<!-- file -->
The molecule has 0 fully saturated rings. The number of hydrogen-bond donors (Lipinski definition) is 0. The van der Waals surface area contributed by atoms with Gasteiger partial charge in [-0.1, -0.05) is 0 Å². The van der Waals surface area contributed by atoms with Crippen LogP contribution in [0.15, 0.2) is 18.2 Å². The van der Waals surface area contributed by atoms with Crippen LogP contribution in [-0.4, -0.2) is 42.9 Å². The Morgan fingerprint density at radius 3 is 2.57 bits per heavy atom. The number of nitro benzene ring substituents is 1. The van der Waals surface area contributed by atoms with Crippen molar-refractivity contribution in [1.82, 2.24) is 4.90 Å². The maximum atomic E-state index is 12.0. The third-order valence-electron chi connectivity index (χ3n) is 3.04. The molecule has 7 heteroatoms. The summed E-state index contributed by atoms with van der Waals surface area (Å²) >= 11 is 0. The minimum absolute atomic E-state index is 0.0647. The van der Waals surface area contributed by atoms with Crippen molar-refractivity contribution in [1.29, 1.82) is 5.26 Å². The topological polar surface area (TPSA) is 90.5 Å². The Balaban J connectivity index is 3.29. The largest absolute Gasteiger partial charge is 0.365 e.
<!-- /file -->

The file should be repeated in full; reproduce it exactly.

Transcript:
The molecule has 0 fully saturated rings. The number of hydrogen-bond donors (Lipinski definition) is 0. The van der Waals surface area contributed by atoms with Gasteiger partial charge in [-0.1, -0.05) is 0 Å². The van der Waals surface area contributed by atoms with Crippen LogP contribution in [0.15, 0.2) is 18.2 Å². The van der Waals surface area contributed by atoms with Crippen LogP contribution in [-0.4, -0.2) is 42.9 Å². The Morgan fingerprint density at radius 3 is 2.57 bits per heavy atom. The number of nitro benzene ring substituents is 1. The van der Waals surface area contributed by atoms with Crippen molar-refractivity contribution in [1.82, 2.24) is 4.90 Å². The maximum atomic E-state index is 12.0. The third-order valence-electron chi connectivity index (χ3n) is 3.04. The molecule has 7 heteroatoms. The summed E-state index contributed by atoms with van der Waals surface area (Å²) >= 11 is 0. The minimum absolute atomic E-state index is 0.0647. The van der Waals surface area contributed by atoms with Crippen molar-refractivity contribution in [1.29, 1.82) is 5.26 Å². The topological polar surface area (TPSA) is 90.5 Å². The Balaban J connectivity index is 3.29. The largest absolute Gasteiger partial charge is 0.365 e.